Wilier Cento1SR Campagnolo Chorus chainset It may not be as popular as it once was, but the Campagnolo name still has a resonance that runs thorugh the whole of cycling. Ask most riders what groupset they’d put on their dream bike, and most will say Campagnolo Super Record, a decision based as much on the aura that surrounds the Campagnolo brand as the performance of the components.


While Campagnolo would make its names making groupsets, its foundations lie in the humble quick release, and the story of these beginnings is a well-established part of cycling folklore.

Back in the day, bicycles had two gears, with a sprocket on either side of the rear wheel, so when Tullio Campagnolo wanted to change gears when climbing the Croce d’Aune during an amateur race in 1927 he had to remove the rear wheel to switch it around. Unfortunately, the race was taking place in snow and sub-zero temperatures, meaning that the nuts that held the wheel in place had frozen, leaving Campagnolo stuck struggling away in a single gear.

Vowing to never lose a race in such a way again, Campagnolo set to work inventing the quick release lever, which was patented in 1930 and put into industrial production in 1933.

Campagnolo’s next big innovation was the Cambio Corsa derailleur, which was the first derailleur to come out of its Vincenza factory, even if it is unrecognisable from the parellelogram derailleurs that we see today.

The Cambio Corsa had two levers mounted on the seatstay of the bike. Riders would reach down between their legs to flip the upper lever, which would release the quick release within the horizontal rear dropout, before using the other lever to move the chain onto the desired sprocket of their three speed cassette. The wheel would then slide forward or back in the horizontal dropout to take up the slack from the chain, before the rider would retighten the quick release lever.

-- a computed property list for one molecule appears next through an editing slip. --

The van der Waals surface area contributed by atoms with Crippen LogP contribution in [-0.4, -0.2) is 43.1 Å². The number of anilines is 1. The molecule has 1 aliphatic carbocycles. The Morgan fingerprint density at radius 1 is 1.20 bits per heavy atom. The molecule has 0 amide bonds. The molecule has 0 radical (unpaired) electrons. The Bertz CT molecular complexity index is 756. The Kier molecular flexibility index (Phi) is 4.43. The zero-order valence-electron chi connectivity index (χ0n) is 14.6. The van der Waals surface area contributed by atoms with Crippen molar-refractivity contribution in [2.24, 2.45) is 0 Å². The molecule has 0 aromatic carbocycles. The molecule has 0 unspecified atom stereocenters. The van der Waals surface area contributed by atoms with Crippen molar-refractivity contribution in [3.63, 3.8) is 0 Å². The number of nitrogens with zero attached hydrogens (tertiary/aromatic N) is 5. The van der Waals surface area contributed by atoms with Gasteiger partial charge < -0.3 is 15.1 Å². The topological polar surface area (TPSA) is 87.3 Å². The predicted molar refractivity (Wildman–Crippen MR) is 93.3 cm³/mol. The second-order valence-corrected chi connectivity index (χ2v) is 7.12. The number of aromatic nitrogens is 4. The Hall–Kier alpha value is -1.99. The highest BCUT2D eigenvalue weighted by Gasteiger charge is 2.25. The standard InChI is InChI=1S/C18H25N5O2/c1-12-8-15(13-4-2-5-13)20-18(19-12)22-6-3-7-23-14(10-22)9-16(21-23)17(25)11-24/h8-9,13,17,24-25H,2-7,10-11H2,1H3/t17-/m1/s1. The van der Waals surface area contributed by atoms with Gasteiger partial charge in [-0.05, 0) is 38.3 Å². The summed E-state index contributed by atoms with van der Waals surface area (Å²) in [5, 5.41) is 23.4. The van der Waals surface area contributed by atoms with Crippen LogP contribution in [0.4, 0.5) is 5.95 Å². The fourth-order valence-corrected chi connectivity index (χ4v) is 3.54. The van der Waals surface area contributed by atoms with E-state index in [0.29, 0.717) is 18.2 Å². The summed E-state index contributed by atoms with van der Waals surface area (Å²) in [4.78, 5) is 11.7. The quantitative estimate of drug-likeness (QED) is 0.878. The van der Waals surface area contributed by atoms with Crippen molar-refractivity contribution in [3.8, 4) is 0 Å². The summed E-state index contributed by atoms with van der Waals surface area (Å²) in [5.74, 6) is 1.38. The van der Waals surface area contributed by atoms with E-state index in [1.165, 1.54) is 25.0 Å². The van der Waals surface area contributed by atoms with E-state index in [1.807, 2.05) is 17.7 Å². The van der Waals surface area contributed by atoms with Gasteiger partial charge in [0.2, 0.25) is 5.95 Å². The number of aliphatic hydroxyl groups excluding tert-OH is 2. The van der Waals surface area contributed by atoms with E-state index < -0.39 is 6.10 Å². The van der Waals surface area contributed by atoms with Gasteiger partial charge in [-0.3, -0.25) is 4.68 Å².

However, by the 1949 Campagnolo had abandoned this derailleur design, switching to the parallelogram design that had been pioneered by French manufacturers. The first Campagnolo rear derailleur to come with this design was the Campagnolo Gran Sport, with a front derailleur following seven years later in 1956.

Over the next couple of decades, Campagnolo continued to grow to become the most prominent component manufacturer in professional cycling, introducing new groupsets in the form of Record, Nuovo Record, and Super Record, notching up countless Tour de France, Giro d’Italia and World Championship victories.

Through the 1980s and 1990s, while the company’s traditional groupsets continued to prove popular, some of its innovations, introduced as Campagnolo tried to keep pace with the rapidly growing Shimano, did not prove so popular.

The first such product was the Delta brake, which were a beautiful work of engineering with a centre-pull design that used a parallelogram to actuate the break. Unfortunately, sleek as they may have looked, they were incredibly fiddly to maintain and adjust, and couldn’t match the braking power of normal brakes. Introduced in 1985, they were discontinued in 1993.

Campagnolo’s attempt at producing mountain bike groupsets met a similar end. Despite bringing out no fewer than five different off-road groupsets from 1989, the technology lagged behind what was offered by Shimano, and Campagnolo moved back to just producing road groupsets in 1994.

Despite these setback, Campagnolo continued to push the envelope in component technology, introducing the first aero road wheels in the form of the iconic Campagnolo Shamal wheels in  1993, and the first full carbon wheels with the Campagnolo Boras in 1994.

On its groupsets, Campagnolo introduced the first titanium groupset in the mid-1990s, and the first carbon-fibre groupset in the mid-2000s, before introducing 11-speed shifting in 2008, and electronic shifting in 2011.

However, even with these innovations, Campagnolo has been losing significant ground on Shimano and, more recently, SRAM, over the last 20 years. These days it is rare that you buy a complete bike equipped with Campagnolo components; instead these are the choice of riders putting together their bikes piece by piece, selecting the exact components that they want to create their ideal bike.


Showing reviews 1–5 of 5

Campagnolo Veloce

Compared to the omnipresent Shimano groupsets, finding any Campagnolo components fitted to a mainstream road bicycle is something of a novelty. And if you do find it attached to an…

Score 9

Campagnolo? Athena EPS

Athena EPS is the Italian outfit?s entry-level electronic shifting groupset. Fancy an 11-speed battery-powered gruppo?

Score 8